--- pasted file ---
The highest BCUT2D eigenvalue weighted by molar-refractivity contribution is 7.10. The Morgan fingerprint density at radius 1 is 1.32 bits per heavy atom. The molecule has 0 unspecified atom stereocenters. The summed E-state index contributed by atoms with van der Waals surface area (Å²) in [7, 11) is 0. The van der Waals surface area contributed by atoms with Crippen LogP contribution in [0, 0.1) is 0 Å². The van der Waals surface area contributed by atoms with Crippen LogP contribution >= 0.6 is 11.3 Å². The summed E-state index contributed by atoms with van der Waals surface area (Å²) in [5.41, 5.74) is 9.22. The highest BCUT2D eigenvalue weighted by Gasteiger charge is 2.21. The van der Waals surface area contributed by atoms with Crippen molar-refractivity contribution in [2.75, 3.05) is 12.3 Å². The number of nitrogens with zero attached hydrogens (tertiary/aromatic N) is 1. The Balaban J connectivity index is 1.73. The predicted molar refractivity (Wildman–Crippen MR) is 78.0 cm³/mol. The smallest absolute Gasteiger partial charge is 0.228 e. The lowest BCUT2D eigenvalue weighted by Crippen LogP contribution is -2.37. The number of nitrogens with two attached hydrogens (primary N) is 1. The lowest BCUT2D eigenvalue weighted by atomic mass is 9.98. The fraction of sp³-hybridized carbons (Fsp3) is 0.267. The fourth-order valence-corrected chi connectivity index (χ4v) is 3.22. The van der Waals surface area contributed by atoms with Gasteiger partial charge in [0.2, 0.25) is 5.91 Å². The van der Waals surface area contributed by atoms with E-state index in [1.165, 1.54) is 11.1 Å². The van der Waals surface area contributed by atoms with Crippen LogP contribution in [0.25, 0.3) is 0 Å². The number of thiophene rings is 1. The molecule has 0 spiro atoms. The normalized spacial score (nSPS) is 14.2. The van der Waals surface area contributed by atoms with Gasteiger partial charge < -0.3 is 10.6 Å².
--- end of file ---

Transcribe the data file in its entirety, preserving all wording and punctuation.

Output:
The highest BCUT2D eigenvalue weighted by molar-refractivity contribution is 7.10. The Morgan fingerprint density at radius 1 is 1.32 bits per heavy atom. The molecule has 0 unspecified atom stereocenters. The summed E-state index contributed by atoms with van der Waals surface area (Å²) in [7, 11) is 0. The van der Waals surface area contributed by atoms with Crippen LogP contribution in [0, 0.1) is 0 Å². The van der Waals surface area contributed by atoms with Crippen LogP contribution >= 0.6 is 11.3 Å². The summed E-state index contributed by atoms with van der Waals surface area (Å²) in [5.41, 5.74) is 9.22. The highest BCUT2D eigenvalue weighted by Gasteiger charge is 2.21. The van der Waals surface area contributed by atoms with Crippen molar-refractivity contribution in [2.75, 3.05) is 12.3 Å². The number of nitrogens with zero attached hydrogens (tertiary/aromatic N) is 1. The Balaban J connectivity index is 1.73. The predicted molar refractivity (Wildman–Crippen MR) is 78.0 cm³/mol. The smallest absolute Gasteiger partial charge is 0.228 e. The lowest BCUT2D eigenvalue weighted by Crippen LogP contribution is -2.37. The number of nitrogens with two attached hydrogens (primary N) is 1. The lowest BCUT2D eigenvalue weighted by atomic mass is 9.98. The fraction of sp³-hybridized carbons (Fsp3) is 0.267. The fourth-order valence-corrected chi connectivity index (χ4v) is 3.22. The van der Waals surface area contributed by atoms with Gasteiger partial charge in [0.2, 0.25) is 5.91 Å². The van der Waals surface area contributed by atoms with E-state index in [1.165, 1.54) is 11.1 Å². The van der Waals surface area contributed by atoms with Crippen LogP contribution in [0.25, 0.3) is 0 Å². The number of thiophene rings is 1. The molecule has 0 spiro atoms. The normalized spacial score (nSPS) is 14.2. The van der Waals surface area contributed by atoms with Gasteiger partial charge < -0.3 is 10.6 Å².